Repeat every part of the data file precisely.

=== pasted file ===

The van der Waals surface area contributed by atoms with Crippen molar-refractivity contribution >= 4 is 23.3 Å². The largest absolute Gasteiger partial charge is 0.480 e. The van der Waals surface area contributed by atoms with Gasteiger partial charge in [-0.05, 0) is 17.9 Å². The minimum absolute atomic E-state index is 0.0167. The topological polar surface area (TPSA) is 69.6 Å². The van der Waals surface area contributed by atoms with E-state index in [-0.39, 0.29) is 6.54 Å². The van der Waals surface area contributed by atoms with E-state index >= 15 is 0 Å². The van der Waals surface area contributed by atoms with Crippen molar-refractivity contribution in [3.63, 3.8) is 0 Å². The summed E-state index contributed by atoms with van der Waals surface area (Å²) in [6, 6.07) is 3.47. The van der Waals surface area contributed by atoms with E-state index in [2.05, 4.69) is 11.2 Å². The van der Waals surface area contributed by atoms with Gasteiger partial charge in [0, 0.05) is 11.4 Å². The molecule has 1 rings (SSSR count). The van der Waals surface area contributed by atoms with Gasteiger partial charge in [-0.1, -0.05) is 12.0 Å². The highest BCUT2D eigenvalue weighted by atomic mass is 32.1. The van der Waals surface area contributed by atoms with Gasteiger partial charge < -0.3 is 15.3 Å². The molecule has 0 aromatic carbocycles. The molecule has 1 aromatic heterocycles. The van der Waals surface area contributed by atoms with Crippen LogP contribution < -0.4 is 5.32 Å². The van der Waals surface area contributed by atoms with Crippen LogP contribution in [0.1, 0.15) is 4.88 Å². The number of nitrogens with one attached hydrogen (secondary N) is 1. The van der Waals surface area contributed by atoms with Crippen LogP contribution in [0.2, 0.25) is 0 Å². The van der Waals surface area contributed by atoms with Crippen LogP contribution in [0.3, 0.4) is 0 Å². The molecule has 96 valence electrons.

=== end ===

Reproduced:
The van der Waals surface area contributed by atoms with Crippen molar-refractivity contribution >= 4 is 23.3 Å². The largest absolute Gasteiger partial charge is 0.480 e. The van der Waals surface area contributed by atoms with Gasteiger partial charge in [-0.05, 0) is 17.9 Å². The minimum absolute atomic E-state index is 0.0167. The topological polar surface area (TPSA) is 69.6 Å². The van der Waals surface area contributed by atoms with E-state index in [-0.39, 0.29) is 6.54 Å². The van der Waals surface area contributed by atoms with E-state index >= 15 is 0 Å². The van der Waals surface area contributed by atoms with Crippen molar-refractivity contribution in [3.63, 3.8) is 0 Å². The summed E-state index contributed by atoms with van der Waals surface area (Å²) in [6, 6.07) is 3.47. The van der Waals surface area contributed by atoms with E-state index in [2.05, 4.69) is 11.2 Å². The van der Waals surface area contributed by atoms with Gasteiger partial charge in [0, 0.05) is 11.4 Å². The molecule has 1 rings (SSSR count). The van der Waals surface area contributed by atoms with Gasteiger partial charge in [-0.1, -0.05) is 12.0 Å². The highest BCUT2D eigenvalue weighted by atomic mass is 32.1. The van der Waals surface area contributed by atoms with Gasteiger partial charge < -0.3 is 15.3 Å². The molecule has 0 aromatic carbocycles. The molecule has 1 aromatic heterocycles. The van der Waals surface area contributed by atoms with Crippen LogP contribution < -0.4 is 5.32 Å². The van der Waals surface area contributed by atoms with Crippen LogP contribution in [0.1, 0.15) is 4.88 Å². The number of nitrogens with one attached hydrogen (secondary N) is 1. The van der Waals surface area contributed by atoms with Crippen LogP contribution in [0.2, 0.25) is 0 Å². The van der Waals surface area contributed by atoms with Crippen LogP contribution in [0.3, 0.4) is 0 Å². The molecule has 96 valence electrons.